A good hint for researching those with destroyed records

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A good hint for researching those with destroyed records

Postby MarkCDodd » Thu Nov 12, 2009 9:04 pm

This relies on you having access to excellent Ancestry indexes.

If you have found your serviecman's Medal Card then you have at least one Regimental Number to work with and the section of the forces they were assigned to i.e. R.F.A .

If they have multiple Regimental Numbers, always start with the earliest listed on the Medal Card which for soldiers is usually the one they were given the 14/15 star for. (If they served that early).

The Ancestry index should tell you what unit(s) they served in i.e. 1st Worcestershire or 2nd Staffordshire or R.F.A etc

Seach the Medal Index Cards solely on Regimental Number either side of the one you have and look for servicemen in the same unit.

Perhaps 5 each side of your number so you have a collection of ten servicemen to look up.

You should see that at least one of the Roles on the card is similar to your serviceman's.

Write their names down along with any Regimental Number given them.

Search the WWI Service Records for the soldiers you have listed. Usually the surname and Regimental Number are enough.

Search the WWI Pension Records the same way.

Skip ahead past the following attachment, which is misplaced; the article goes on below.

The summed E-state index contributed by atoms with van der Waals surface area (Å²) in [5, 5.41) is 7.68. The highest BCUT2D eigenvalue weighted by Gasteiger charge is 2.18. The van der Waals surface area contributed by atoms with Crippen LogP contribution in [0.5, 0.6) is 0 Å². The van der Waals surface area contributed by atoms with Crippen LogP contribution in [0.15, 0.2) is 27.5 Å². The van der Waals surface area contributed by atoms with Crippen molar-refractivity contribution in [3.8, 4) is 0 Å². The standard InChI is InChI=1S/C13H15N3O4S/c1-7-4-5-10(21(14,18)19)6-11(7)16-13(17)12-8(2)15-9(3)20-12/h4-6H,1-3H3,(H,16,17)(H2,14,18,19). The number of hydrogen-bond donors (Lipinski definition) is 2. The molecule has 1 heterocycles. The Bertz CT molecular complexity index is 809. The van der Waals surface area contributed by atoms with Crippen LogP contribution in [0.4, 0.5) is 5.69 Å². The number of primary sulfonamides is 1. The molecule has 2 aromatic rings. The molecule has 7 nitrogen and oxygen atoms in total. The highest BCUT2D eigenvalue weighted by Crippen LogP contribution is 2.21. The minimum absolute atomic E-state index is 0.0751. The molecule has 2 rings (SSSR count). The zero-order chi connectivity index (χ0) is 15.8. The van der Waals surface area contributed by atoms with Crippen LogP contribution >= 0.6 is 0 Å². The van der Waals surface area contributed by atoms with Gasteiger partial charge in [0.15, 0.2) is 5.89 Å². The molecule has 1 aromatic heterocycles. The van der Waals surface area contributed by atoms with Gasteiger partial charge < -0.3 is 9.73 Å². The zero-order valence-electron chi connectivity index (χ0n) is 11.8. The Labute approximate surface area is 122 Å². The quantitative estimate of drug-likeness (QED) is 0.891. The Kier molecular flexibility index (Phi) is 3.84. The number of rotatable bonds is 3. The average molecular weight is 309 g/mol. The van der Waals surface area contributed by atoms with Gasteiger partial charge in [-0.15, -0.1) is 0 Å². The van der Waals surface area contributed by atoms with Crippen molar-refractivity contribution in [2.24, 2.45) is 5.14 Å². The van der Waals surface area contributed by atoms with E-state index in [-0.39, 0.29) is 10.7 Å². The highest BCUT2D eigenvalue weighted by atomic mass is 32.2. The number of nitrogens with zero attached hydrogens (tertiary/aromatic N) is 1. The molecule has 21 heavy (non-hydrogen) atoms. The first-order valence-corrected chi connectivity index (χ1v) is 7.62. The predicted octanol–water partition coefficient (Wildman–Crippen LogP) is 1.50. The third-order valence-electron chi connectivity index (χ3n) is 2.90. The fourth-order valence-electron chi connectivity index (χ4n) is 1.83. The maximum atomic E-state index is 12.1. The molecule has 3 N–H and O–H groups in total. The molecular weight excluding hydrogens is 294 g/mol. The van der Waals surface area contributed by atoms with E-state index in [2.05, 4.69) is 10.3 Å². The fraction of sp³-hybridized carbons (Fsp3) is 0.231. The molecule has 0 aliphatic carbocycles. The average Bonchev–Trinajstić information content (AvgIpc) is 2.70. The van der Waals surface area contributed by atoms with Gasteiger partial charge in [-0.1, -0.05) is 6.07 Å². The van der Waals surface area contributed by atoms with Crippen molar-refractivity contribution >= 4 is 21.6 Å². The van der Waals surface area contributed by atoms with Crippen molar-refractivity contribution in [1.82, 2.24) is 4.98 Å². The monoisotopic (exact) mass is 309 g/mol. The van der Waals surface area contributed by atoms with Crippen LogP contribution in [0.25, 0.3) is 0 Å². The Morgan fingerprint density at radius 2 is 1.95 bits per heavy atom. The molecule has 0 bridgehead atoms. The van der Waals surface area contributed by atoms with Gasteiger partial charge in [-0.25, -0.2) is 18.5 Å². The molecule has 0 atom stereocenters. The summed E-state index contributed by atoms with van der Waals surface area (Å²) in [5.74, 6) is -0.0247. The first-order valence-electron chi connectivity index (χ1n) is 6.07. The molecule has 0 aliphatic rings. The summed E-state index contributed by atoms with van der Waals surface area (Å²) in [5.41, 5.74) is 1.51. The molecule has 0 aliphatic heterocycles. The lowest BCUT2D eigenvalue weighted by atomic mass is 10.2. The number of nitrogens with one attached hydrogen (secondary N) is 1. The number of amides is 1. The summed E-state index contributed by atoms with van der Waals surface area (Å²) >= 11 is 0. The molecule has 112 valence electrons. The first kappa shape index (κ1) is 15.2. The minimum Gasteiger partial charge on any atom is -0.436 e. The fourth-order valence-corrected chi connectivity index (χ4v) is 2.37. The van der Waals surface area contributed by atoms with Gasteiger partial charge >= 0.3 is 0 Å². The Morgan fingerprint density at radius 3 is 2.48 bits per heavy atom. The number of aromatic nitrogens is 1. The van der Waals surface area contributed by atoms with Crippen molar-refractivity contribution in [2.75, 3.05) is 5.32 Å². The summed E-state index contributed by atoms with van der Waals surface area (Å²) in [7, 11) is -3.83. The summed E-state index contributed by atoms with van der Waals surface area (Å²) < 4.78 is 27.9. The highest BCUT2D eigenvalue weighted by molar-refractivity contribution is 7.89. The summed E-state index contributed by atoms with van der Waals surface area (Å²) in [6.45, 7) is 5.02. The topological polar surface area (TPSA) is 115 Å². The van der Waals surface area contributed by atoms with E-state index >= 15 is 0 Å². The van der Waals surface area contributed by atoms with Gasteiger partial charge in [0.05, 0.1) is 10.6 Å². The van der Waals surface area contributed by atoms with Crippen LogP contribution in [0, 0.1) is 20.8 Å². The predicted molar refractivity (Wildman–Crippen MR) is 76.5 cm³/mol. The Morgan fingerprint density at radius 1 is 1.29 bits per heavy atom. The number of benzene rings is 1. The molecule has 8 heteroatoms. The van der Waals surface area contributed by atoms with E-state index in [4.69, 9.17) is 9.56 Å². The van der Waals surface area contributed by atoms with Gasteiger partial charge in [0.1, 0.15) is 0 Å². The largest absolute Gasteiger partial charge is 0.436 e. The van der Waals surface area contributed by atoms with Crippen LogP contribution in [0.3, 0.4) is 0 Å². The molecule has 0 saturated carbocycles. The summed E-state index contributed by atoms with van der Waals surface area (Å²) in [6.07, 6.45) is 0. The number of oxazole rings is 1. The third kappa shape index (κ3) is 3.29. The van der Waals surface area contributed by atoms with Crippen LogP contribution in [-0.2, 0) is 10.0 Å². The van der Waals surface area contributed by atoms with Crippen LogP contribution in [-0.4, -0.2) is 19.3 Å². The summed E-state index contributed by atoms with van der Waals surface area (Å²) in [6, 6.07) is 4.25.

If you are lucky you should get 4 or 5 of those servicemen have surviving records.

Take note of:

a) Where and when they enlisted. This will at least give you the date and place of enlistment for your serviceman!

b) The unit they are assigned to on thier attestation form. This is usually on the second page and will consist of "Certificate of Primary Medical Examination" where the Medical Officer say what branch of the service they are fit for and the "Certificate of Approving Officer" which will list the specific unit they are first assigned to.

Hopefully both a) and b) are the same for each of the servicemen you find the records for.

From there it is a bit of a slog as you have to read each servicemens record.

Take note of when units are disbanded/renamed/almagamated.

Hopefully this group of serviemen stick together through all of this and then you can assume you serviceman was with them as well.

You can then assume you serviceman fought in the same battles etc.

Hopefully their medal cards reflect this as they finish and end with the same Roles listed and the same page numbers.


This works really well for units based on Counties and especially if they enlisted at a local recruitment center.

It is a bit harder if they signed up from a central recruiting station, such as Maidstone, and allocated to generic units such as the R.F.A.

You will then find they tend to get dispursed pretty quickly after their initial deployment but usually this is still based on county information.

You best bet with the R.F.A is to find others with a close Regimental Number who are also from the same County.

Then they will tend to be allocated to the artillery units associated with that County and you can safely assume your serviceman was in the same artillery brigade.


The amount of accuracy you can achieve is based on how much work you put into it.

The more servicemen you are willing to investigate and your ability to find commonality amongst them is the limiting factor.
Black Holes happen when God divides by zero.
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